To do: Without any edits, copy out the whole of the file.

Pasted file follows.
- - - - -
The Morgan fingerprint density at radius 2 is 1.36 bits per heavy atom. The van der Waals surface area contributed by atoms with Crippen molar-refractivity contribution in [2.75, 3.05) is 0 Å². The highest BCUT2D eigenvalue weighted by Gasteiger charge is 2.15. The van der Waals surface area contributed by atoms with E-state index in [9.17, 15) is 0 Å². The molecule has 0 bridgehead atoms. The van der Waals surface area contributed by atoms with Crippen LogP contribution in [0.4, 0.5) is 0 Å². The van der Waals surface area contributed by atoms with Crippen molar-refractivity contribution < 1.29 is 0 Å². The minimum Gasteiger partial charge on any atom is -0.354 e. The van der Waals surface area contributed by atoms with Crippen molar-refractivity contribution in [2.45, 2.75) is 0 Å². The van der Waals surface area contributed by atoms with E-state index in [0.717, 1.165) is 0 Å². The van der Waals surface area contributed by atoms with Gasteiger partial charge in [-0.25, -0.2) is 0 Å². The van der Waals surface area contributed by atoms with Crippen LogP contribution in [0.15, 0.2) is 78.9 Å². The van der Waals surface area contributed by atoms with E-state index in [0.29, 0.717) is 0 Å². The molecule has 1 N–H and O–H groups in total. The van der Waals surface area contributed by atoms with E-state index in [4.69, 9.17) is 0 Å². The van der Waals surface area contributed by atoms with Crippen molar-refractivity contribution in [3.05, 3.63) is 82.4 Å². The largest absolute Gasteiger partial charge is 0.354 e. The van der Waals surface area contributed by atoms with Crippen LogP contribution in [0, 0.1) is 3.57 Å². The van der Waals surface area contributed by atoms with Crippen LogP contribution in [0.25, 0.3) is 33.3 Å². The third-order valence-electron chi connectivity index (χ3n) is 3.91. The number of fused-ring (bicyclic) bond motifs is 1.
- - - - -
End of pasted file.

The Morgan fingerprint density at radius 2 is 1.36 bits per heavy atom. The van der Waals surface area contributed by atoms with Crippen molar-refractivity contribution in [2.75, 3.05) is 0 Å². The highest BCUT2D eigenvalue weighted by Gasteiger charge is 2.15. The van der Waals surface area contributed by atoms with E-state index in [9.17, 15) is 0 Å². The molecule has 0 bridgehead atoms. The van der Waals surface area contributed by atoms with Crippen LogP contribution in [0.4, 0.5) is 0 Å². The van der Waals surface area contributed by atoms with Crippen molar-refractivity contribution < 1.29 is 0 Å². The minimum Gasteiger partial charge on any atom is -0.354 e. The van der Waals surface area contributed by atoms with Crippen molar-refractivity contribution in [2.45, 2.75) is 0 Å². The van der Waals surface area contributed by atoms with E-state index in [0.717, 1.165) is 0 Å². The van der Waals surface area contributed by atoms with Gasteiger partial charge in [-0.25, -0.2) is 0 Å². The van der Waals surface area contributed by atoms with Crippen LogP contribution in [0.15, 0.2) is 78.9 Å². The van der Waals surface area contributed by atoms with E-state index in [0.29, 0.717) is 0 Å². The molecule has 1 N–H and O–H groups in total. The van der Waals surface area contributed by atoms with E-state index in [4.69, 9.17) is 0 Å². The van der Waals surface area contributed by atoms with Crippen molar-refractivity contribution in [3.05, 3.63) is 82.4 Å². The largest absolute Gasteiger partial charge is 0.354 e. The van der Waals surface area contributed by atoms with Crippen LogP contribution in [0, 0.1) is 3.57 Å². The van der Waals surface area contributed by atoms with Crippen LogP contribution in [0.25, 0.3) is 33.3 Å². The third-order valence-electron chi connectivity index (χ3n) is 3.91. The number of fused-ring (bicyclic) bond motifs is 1.